If it sounds like I have written this review as if it were game designed for me, there’s a reason! I’m the family member that has gotten the most use out of it.  At the age of 3 ½, our son is nearly 6 years below Play Impossible’s recommended age range of 9 to 16. With that being said, I believe it is more because of the use of technology along with the fact that the ball is large enough to do damage if a toddler were left unattended with it in the wrong environment. 

Our son plays with it, just not with the focus and intent of completing challenge the way it is designed. Instead, we practice controlled catch and toss games and he enjoys challenges like: rolling for a set distance, holding still for ‘X’ seconds, shaking for score in ‘X’ seconds. Dad just stays close by to help navigate the menus and combat frustration by getting him past the challenges that he still lacks the coordination to perform. I suggest you pick one up and try it out then you can make the decision of when to introduce it to the younger portion of the household. 


  • Indoor or Outdoor Use
  • Quick, Easy, and Stable Bluetooth connection
  • Haven’t had to replace AA batteries in charging wand (6+ months and counting) Play Impossible suggests they will last for around 200 charges.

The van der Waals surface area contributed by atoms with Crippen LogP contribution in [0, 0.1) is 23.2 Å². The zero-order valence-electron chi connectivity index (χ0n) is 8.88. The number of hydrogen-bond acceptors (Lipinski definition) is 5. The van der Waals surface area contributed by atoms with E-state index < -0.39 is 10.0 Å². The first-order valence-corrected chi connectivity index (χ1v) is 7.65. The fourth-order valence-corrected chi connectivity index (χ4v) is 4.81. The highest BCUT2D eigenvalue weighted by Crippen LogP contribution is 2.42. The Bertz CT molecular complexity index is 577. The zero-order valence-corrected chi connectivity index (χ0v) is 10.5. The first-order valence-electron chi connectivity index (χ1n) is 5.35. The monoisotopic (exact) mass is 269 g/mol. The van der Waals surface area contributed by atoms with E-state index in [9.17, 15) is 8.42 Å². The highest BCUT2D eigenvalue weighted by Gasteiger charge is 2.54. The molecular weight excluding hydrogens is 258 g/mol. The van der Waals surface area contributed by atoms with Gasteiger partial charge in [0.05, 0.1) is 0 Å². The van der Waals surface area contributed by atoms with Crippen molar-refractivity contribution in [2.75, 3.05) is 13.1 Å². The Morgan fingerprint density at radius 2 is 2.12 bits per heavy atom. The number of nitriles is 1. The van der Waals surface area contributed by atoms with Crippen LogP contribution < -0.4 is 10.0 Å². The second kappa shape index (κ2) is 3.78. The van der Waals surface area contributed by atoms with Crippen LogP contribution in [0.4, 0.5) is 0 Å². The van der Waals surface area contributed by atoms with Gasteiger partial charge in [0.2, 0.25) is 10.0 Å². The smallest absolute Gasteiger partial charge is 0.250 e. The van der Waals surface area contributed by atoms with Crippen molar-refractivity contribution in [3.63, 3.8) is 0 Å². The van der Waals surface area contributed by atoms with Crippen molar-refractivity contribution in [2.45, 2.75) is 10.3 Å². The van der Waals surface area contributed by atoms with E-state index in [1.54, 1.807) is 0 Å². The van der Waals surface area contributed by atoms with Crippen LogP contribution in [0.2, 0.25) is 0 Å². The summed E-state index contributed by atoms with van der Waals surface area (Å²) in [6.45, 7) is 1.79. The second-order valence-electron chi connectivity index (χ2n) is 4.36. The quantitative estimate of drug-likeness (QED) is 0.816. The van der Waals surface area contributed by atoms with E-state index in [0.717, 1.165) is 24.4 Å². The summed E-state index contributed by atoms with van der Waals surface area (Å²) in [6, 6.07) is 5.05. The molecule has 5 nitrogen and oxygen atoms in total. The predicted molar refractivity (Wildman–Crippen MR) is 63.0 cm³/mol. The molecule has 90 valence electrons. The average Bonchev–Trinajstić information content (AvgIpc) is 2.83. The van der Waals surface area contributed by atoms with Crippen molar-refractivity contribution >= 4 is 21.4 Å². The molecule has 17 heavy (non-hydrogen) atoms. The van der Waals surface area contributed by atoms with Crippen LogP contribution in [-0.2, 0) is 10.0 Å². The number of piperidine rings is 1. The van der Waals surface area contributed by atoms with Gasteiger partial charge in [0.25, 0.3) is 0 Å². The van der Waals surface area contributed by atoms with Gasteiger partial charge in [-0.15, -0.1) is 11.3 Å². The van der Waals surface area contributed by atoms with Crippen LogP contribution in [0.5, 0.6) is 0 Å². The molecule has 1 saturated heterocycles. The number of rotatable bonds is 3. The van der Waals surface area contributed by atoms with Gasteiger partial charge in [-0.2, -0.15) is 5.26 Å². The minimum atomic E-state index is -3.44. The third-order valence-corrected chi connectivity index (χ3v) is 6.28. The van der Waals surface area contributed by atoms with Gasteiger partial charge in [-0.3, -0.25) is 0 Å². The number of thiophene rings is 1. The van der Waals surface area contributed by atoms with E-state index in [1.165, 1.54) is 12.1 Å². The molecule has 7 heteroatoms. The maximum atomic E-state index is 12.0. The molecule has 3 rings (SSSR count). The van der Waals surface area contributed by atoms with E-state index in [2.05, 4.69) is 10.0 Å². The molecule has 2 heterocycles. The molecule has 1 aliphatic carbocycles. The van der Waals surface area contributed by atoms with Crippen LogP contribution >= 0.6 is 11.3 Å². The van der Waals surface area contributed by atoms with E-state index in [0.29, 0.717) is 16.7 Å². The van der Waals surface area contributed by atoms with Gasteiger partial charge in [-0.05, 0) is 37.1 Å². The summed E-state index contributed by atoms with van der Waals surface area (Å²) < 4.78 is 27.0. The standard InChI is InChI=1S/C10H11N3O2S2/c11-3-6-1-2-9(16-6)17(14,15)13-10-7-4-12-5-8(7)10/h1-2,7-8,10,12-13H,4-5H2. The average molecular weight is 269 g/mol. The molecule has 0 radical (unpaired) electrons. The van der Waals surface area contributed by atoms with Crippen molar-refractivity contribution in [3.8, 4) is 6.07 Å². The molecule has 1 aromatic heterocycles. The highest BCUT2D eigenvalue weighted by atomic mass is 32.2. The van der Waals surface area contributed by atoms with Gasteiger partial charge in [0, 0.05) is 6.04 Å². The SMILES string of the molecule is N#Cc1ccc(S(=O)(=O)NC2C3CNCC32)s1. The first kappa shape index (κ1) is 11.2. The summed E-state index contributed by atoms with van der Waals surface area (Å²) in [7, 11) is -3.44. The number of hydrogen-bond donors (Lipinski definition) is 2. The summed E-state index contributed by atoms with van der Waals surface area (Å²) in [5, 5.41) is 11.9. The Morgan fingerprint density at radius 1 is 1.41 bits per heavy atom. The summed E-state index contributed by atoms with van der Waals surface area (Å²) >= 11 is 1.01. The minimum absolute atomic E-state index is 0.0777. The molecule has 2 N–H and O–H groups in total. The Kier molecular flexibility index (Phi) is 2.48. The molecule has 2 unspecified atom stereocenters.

• Light and soft enough to not cause injury (lying on my back throwing in the air my toddler has tackled my arm causing me to miss the ball)
  • Tough enough to withstand drops.
  • Smart enough to detect and warn about exceptionally rough play. 
  • 90 day warranty


  • Charging Wand is not rechargeable (replace AA batteries)
  • A bit heavy for playing in the house with breakables nearby.
  • A few seemingly arbitrary units of measure like ‘catch with units of force’
  • Water resistant but not water proof. Pool play would be a fun improvement!
  • Play with a friend game modes are local only.

Overall, I think this is product was a good find. First, it helps get those youngsters that are glued to their tablets and TVs moving a little. Secondly, it can help the lower age groups develop some hand eye coordination and introduces a general concept of time, distance, and measurements (both metric and imperial). Thirdly, it’s just plain fun, I often catch myself trying to get a perfect 3 Stars even after our 3 year old has moved on to building train tracks or playing dinosaurs. I hope my Play Impossible Gameball Review helped you make a decision about your potential purchase for the family. If you have decided to join in on the fun and help a growing new start up by ordering one (or two) Gameballs you can get them direct from the or Amazon.